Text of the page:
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Resistive pulse sensing of analyte-induced multicomponent rod aggregation using tunable pores
journal contributionposted on 11.01.2013, 13:47 by Mark PlattMark Platt, Geoff R. Willmott, Gil U. Lee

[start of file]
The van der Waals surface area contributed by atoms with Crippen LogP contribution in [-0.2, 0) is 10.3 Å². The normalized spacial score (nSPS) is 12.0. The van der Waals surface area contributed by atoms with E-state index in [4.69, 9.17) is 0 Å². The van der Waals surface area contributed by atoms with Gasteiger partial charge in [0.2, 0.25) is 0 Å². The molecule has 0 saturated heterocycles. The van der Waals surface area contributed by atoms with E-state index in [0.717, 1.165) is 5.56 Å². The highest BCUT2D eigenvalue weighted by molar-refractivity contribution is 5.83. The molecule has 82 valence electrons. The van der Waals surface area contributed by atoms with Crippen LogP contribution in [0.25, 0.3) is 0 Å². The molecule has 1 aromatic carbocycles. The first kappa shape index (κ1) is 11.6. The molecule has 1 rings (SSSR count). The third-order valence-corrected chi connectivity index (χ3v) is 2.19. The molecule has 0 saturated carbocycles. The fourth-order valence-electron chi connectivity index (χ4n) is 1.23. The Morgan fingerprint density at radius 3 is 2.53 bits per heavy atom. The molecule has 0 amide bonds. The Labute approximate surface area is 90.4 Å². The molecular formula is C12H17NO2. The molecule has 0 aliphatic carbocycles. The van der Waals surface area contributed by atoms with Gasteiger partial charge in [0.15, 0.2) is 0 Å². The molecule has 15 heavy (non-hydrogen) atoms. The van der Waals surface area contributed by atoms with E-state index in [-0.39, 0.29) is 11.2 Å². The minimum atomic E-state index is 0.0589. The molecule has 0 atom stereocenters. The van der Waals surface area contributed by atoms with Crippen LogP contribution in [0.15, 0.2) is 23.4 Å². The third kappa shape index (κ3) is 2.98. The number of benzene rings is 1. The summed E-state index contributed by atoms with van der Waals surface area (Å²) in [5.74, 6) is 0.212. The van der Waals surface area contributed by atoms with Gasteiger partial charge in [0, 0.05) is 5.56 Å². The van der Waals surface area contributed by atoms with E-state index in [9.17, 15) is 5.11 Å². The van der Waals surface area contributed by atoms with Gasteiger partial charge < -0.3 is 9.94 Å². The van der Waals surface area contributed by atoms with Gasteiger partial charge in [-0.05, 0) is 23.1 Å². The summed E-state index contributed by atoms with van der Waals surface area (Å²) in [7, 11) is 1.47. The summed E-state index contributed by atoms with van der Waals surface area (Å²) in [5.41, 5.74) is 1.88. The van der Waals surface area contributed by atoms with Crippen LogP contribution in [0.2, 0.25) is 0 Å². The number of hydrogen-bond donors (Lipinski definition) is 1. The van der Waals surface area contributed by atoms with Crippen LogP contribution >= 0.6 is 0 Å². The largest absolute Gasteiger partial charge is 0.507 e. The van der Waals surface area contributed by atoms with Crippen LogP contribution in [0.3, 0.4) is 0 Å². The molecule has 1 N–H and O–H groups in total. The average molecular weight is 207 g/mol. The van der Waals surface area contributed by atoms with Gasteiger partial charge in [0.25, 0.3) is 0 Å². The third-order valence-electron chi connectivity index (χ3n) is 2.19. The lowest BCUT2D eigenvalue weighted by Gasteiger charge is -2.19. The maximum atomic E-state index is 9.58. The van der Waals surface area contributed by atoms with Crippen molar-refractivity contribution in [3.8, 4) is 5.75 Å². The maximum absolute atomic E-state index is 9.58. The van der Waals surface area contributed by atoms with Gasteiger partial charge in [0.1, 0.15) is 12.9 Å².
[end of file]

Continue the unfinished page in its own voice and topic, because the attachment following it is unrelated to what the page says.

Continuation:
Resistive pulse sensing is used to monitor individual and aggregated rod-shaped nanoparticles as they move through tunable pores in elastomeric membranes. By comparing particles of similar dimensions, it is demonstrated that the resistive pulse signal of a rod is fundamentally different from that of a sphere. Rods can be distinguished using two measurements: the blockade event magnitude (Δip), which reveals the particle's size, and the full width at half maximum (FWHM) duration, which relates to the particle's speed and length. While the observed Δip values agree well with simulations, the measured FWHM times are much larger than expected. This increase in dwell time, caused by rods moving through the pore in various orientations, is not observed for spherical particles. These differences are exploited in a new agglutination assay using rod-shaped particles. By controlling the surface chemistry and location of the capture ligand, rods are made to form either long “end-on-end” or wide “side-on” aggregates upon the addition of an analyte. This observation will facilitate multiplexed detection in agglutination assays, as particles with a particular aspect ratio can be distinguished by two measurements. This is first demonstrated with a biotinylated target and avidin capture probe, followed by the detection of platelet-derived growth factor (PDGF-BB) using an aptamer capture probe, with limits of detection down to femtomolar levels.